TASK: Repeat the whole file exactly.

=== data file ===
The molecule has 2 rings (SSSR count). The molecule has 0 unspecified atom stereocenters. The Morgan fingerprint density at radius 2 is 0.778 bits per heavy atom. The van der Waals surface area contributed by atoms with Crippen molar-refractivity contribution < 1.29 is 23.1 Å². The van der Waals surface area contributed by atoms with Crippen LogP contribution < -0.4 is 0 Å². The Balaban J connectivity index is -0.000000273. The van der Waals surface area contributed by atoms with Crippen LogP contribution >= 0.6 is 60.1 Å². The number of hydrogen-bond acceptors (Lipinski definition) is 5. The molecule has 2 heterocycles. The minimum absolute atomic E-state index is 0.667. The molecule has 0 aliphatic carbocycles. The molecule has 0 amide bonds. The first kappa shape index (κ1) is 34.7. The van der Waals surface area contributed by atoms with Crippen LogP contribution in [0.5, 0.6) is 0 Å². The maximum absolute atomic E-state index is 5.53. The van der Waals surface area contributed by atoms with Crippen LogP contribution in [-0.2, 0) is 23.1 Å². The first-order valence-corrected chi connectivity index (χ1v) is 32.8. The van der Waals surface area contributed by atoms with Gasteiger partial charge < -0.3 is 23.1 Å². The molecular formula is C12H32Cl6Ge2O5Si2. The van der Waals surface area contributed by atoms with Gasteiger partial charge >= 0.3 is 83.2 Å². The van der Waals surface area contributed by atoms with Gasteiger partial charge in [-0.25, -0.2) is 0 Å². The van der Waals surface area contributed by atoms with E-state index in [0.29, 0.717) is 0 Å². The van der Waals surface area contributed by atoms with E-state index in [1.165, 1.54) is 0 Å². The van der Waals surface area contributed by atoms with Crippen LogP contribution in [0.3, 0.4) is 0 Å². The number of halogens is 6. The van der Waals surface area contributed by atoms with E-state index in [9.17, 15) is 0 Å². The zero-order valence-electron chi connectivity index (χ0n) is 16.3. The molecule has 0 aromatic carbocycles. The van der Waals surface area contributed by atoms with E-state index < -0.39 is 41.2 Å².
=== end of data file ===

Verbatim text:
The molecule has 2 rings (SSSR count). The molecule has 0 unspecified atom stereocenters. The Morgan fingerprint density at radius 2 is 0.778 bits per heavy atom. The van der Waals surface area contributed by atoms with Crippen molar-refractivity contribution < 1.29 is 23.1 Å². The van der Waals surface area contributed by atoms with Crippen LogP contribution < -0.4 is 0 Å². The Balaban J connectivity index is -0.000000273. The van der Waals surface area contributed by atoms with Crippen LogP contribution >= 0.6 is 60.1 Å². The number of hydrogen-bond acceptors (Lipinski definition) is 5. The molecule has 2 heterocycles. The minimum absolute atomic E-state index is 0.667. The molecule has 0 aliphatic carbocycles. The molecule has 0 amide bonds. The first kappa shape index (κ1) is 34.7. The van der Waals surface area contributed by atoms with Crippen LogP contribution in [0.5, 0.6) is 0 Å². The maximum absolute atomic E-state index is 5.53. The van der Waals surface area contributed by atoms with Crippen LogP contribution in [-0.2, 0) is 23.1 Å². The first-order valence-corrected chi connectivity index (χ1v) is 32.8. The van der Waals surface area contributed by atoms with Gasteiger partial charge < -0.3 is 23.1 Å². The molecular formula is C12H32Cl6Ge2O5Si2. The van der Waals surface area contributed by atoms with Gasteiger partial charge >= 0.3 is 83.2 Å². The van der Waals surface area contributed by atoms with Gasteiger partial charge in [-0.25, -0.2) is 0 Å². The van der Waals surface area contributed by atoms with E-state index in [0.29, 0.717) is 0 Å². The van der Waals surface area contributed by atoms with E-state index in [1.165, 1.54) is 0 Å². The van der Waals surface area contributed by atoms with Crippen LogP contribution in [0.3, 0.4) is 0 Å². The number of halogens is 6. The van der Waals surface area contributed by atoms with E-state index in [9.17, 15) is 0 Å². The zero-order valence-electron chi connectivity index (χ0n) is 16.3. The molecule has 0 aromatic carbocycles. The van der Waals surface area contributed by atoms with E-state index < -0.39 is 41.2 Å².